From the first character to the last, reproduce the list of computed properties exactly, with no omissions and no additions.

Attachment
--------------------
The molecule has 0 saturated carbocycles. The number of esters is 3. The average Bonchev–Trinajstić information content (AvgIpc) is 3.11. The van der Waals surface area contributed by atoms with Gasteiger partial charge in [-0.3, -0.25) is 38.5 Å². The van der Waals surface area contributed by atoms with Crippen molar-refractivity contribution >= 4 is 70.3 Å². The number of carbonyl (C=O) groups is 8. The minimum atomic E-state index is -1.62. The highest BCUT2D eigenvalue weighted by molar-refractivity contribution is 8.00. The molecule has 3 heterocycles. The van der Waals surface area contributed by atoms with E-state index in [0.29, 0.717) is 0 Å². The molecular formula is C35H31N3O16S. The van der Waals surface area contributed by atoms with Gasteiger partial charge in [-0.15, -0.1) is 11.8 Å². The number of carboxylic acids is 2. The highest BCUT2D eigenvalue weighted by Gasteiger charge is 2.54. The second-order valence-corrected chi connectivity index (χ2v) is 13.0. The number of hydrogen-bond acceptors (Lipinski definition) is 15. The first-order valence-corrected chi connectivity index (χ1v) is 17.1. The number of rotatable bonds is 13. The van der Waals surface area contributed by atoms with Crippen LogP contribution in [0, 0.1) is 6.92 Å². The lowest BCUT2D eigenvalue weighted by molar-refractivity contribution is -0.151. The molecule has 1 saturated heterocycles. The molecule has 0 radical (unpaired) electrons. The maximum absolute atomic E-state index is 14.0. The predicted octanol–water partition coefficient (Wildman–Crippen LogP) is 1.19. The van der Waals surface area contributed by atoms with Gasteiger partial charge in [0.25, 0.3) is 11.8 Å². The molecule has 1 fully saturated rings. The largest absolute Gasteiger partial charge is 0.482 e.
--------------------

The molecule has 0 saturated carbocycles. The number of esters is 3. The average Bonchev–Trinajstić information content (AvgIpc) is 3.11. The van der Waals surface area contributed by atoms with Gasteiger partial charge in [-0.3, -0.25) is 38.5 Å². The van der Waals surface area contributed by atoms with Crippen molar-refractivity contribution >= 4 is 70.3 Å². The number of carbonyl (C=O) groups is 8. The minimum atomic E-state index is -1.62. The highest BCUT2D eigenvalue weighted by molar-refractivity contribution is 8.00. The molecule has 3 heterocycles. The van der Waals surface area contributed by atoms with E-state index in [0.29, 0.717) is 0 Å². The molecular formula is C35H31N3O16S. The van der Waals surface area contributed by atoms with Gasteiger partial charge in [-0.15, -0.1) is 11.8 Å². The number of carboxylic acids is 2. The highest BCUT2D eigenvalue weighted by Gasteiger charge is 2.54. The second-order valence-corrected chi connectivity index (χ2v) is 13.0. The number of hydrogen-bond acceptors (Lipinski definition) is 15. The first-order valence-corrected chi connectivity index (χ1v) is 17.1. The number of rotatable bonds is 13. The van der Waals surface area contributed by atoms with Crippen LogP contribution in [0, 0.1) is 6.92 Å². The lowest BCUT2D eigenvalue weighted by molar-refractivity contribution is -0.151. The molecule has 1 saturated heterocycles. The molecule has 0 radical (unpaired) electrons. The maximum absolute atomic E-state index is 14.0. The predicted octanol–water partition coefficient (Wildman–Crippen LogP) is 1.19. The van der Waals surface area contributed by atoms with Gasteiger partial charge in [0.25, 0.3) is 11.8 Å². The molecule has 1 fully saturated rings. The largest absolute Gasteiger partial charge is 0.482 e.